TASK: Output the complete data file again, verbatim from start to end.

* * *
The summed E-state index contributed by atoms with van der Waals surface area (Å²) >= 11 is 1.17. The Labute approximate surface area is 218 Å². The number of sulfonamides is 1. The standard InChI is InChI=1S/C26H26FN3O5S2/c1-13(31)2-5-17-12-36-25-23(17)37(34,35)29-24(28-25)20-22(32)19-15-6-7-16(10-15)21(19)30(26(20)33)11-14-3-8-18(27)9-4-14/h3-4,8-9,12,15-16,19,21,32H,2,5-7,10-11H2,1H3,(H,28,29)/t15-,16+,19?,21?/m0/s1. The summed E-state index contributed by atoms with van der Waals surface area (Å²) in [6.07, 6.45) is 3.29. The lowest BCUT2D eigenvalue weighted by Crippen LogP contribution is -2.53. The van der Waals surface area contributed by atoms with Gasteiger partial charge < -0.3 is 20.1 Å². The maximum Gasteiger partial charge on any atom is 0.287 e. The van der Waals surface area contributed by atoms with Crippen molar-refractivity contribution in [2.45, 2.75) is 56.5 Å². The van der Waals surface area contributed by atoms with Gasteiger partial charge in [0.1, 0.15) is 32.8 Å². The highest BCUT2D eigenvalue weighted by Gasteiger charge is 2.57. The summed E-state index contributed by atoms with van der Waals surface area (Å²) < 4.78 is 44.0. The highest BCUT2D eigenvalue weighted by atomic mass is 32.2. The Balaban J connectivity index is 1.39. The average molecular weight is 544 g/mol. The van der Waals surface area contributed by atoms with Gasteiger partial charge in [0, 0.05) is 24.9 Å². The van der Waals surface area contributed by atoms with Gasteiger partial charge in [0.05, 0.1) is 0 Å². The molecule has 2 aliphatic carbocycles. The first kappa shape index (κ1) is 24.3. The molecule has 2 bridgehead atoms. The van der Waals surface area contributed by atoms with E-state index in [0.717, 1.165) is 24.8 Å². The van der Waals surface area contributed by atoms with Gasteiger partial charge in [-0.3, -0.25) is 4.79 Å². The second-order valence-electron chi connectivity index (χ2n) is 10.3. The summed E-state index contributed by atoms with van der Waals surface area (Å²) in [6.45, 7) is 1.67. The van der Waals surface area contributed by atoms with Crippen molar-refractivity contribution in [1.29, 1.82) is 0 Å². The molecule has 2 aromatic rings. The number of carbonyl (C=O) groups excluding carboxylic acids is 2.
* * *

The summed E-state index contributed by atoms with van der Waals surface area (Å²) >= 11 is 1.17. The Labute approximate surface area is 218 Å². The number of sulfonamides is 1. The standard InChI is InChI=1S/C26H26FN3O5S2/c1-13(31)2-5-17-12-36-25-23(17)37(34,35)29-24(28-25)20-22(32)19-15-6-7-16(10-15)21(19)30(26(20)33)11-14-3-8-18(27)9-4-14/h3-4,8-9,12,15-16,19,21,32H,2,5-7,10-11H2,1H3,(H,28,29)/t15-,16+,19?,21?/m0/s1. The summed E-state index contributed by atoms with van der Waals surface area (Å²) in [6.07, 6.45) is 3.29. The lowest BCUT2D eigenvalue weighted by Crippen LogP contribution is -2.53. The van der Waals surface area contributed by atoms with Gasteiger partial charge < -0.3 is 20.1 Å². The maximum Gasteiger partial charge on any atom is 0.287 e. The van der Waals surface area contributed by atoms with Crippen molar-refractivity contribution in [2.45, 2.75) is 56.5 Å². The van der Waals surface area contributed by atoms with Gasteiger partial charge in [0.1, 0.15) is 32.8 Å². The highest BCUT2D eigenvalue weighted by Gasteiger charge is 2.57. The summed E-state index contributed by atoms with van der Waals surface area (Å²) < 4.78 is 44.0. The highest BCUT2D eigenvalue weighted by atomic mass is 32.2. The Balaban J connectivity index is 1.39. The average molecular weight is 544 g/mol. The van der Waals surface area contributed by atoms with Gasteiger partial charge in [0, 0.05) is 24.9 Å². The van der Waals surface area contributed by atoms with Gasteiger partial charge in [0.05, 0.1) is 0 Å². The molecule has 2 aliphatic carbocycles. The first kappa shape index (κ1) is 24.3. The molecule has 2 bridgehead atoms. The van der Waals surface area contributed by atoms with E-state index in [0.717, 1.165) is 24.8 Å². The van der Waals surface area contributed by atoms with Gasteiger partial charge in [-0.3, -0.25) is 4.79 Å². The second-order valence-electron chi connectivity index (χ2n) is 10.3. The summed E-state index contributed by atoms with van der Waals surface area (Å²) in [6.45, 7) is 1.67. The van der Waals surface area contributed by atoms with Crippen molar-refractivity contribution in [1.29, 1.82) is 0 Å². The molecule has 2 aromatic rings. The number of carbonyl (C=O) groups excluding carboxylic acids is 2.